He also came under fire for pushing for the campaign timeline to be sped up rather than put on pause due to the pandemic, stating that a permanent leader of the Official Opposition would provide "an essential service" in the COVID-19 outbreak.
After finishing third in the 2017 leadership race, O’Toole is trying again to win the top job, this time with the backing of some social media and marketing savvy staff and a large swath of the current federal Conservative caucus.
The three-time Conservative MP represents the riding of Durham, Ont. where he lives with his wife and kids. He was first elected in a 2012 byelection, and went on to become a Stephen Harper-era veterans’ affairs minister. Prior to entering politics O'Toole was in the Royal Canadian Air Force for a decade and later worked as a lawyer.
In this race O’Toole has taken policy positions looking to appeal to the base of the party. He's described himself as the "true blue" candidate and has focused his sights squarely on MacKay, who he thinks will divide the party due to his more socially-progressive views.
O'Toole says he's running because "the country needs a strong Conservative party,” and has touted his standing as a current MP as a key asset in holding the Liberals to account “on day one.”
A key moment for O’Toole’s campaign was when Alberta Premier Jason Kenney threw his support behind him, with a key western Canada endorsement.
He also came out on top in the most recent round of fundraising, pulling in $1.24 million in leadership donations between April and June.
The O’Toole campaign also made headlines just after the leadership debates when allegations were levelled that MacKay's campaign hacked campaign information, which MacKay’s team denied. The O'Toole campaign sought police probes and alleged that a summer student in a Calgary MP’s office accessed login information for a campaign Zoom account.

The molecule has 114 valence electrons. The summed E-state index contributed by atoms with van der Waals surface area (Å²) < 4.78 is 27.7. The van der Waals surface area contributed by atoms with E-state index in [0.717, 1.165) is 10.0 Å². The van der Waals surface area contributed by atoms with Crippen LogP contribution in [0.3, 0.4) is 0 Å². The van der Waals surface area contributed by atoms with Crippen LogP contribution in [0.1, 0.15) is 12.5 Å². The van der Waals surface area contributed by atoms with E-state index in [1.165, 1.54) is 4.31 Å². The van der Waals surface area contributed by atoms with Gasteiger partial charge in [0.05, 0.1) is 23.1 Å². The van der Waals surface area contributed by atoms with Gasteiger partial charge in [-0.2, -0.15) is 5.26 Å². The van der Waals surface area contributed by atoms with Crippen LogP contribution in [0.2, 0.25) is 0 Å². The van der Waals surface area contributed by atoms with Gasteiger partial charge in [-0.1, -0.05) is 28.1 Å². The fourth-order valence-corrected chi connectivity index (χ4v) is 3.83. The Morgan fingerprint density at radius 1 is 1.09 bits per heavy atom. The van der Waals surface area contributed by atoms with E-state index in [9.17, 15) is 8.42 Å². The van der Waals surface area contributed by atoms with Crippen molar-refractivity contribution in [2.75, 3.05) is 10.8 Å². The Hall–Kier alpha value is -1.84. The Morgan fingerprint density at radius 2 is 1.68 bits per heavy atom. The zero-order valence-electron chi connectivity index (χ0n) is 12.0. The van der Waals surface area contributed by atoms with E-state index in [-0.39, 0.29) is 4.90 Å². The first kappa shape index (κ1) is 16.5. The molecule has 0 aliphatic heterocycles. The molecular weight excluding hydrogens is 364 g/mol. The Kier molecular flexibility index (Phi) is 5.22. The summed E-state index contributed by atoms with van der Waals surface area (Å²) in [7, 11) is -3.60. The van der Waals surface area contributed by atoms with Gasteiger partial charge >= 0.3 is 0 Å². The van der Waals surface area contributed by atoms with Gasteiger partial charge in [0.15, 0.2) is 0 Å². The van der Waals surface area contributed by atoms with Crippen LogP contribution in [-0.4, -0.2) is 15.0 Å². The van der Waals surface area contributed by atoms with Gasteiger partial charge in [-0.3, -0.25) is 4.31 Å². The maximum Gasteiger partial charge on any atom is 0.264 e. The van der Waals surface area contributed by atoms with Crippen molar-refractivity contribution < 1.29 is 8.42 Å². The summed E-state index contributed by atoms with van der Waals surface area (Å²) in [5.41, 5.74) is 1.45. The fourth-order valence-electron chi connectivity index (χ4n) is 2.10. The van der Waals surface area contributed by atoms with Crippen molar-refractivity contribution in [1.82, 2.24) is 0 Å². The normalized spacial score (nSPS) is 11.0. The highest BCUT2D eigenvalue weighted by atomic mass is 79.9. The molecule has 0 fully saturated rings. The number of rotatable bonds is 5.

Leslyn Lewis is making history as the first ever Black woman to be in the running to lead the Conservative party, and her late-in-the-game momentum and possible kingmaker position has not gone unnoticed by party members.
Lewis lives in Toronto and is a lawyer with a masters degree in environmental studies and a PhD in international law. She has a daughter who is in post-secondary school, and a son in high school.
She was also an unsuccessful 2015 federal election candidate. Lewis lost after being put into a race at the last moment when the previous candidate was dropped after a video of him urinating in a cup while working in someone's home surfaced.
Lewis has said she’s running because "Canadians can and should expect much more from their leaders," and because she is seeing "opportunities for future generations falling away."
While she has received the backing of the Campaign Life Coalition, as well as the support of a prominent Christian activist, who called her a "breath of fresh air" as a woman who is against same-sex marriage and abortion, she’s offered up policy positions on a range of topics.
Despite some new attention in light of the focus on anti-Black racism in Canada, in an interview with The Canadian Press, Lewis said her candidacy isn’t about ticking boxes, and she’s in the race for a range of reasons. "My presence alone sends a very strong message," she said in the interview. "I don't think I need to articulate the obvious."
After a shaky performance during the French-language debate, Lewis fared far better when she had the opportunity to debate in English. It was then when she led the conversation on systemic racism.
When a barrage of racial slurs was inserted into the comments section during one of the later unofficial party debates, Lewis said it was unsurprising.
Derek Sloan has been spending his final days on the campaign trail touring around Alberta and British Columbia, holding outdoor campaign rallies, while sending out emails to his supporters about his concerns over mandatory masks and mandatory vaccines as forms of COVID-19 protection.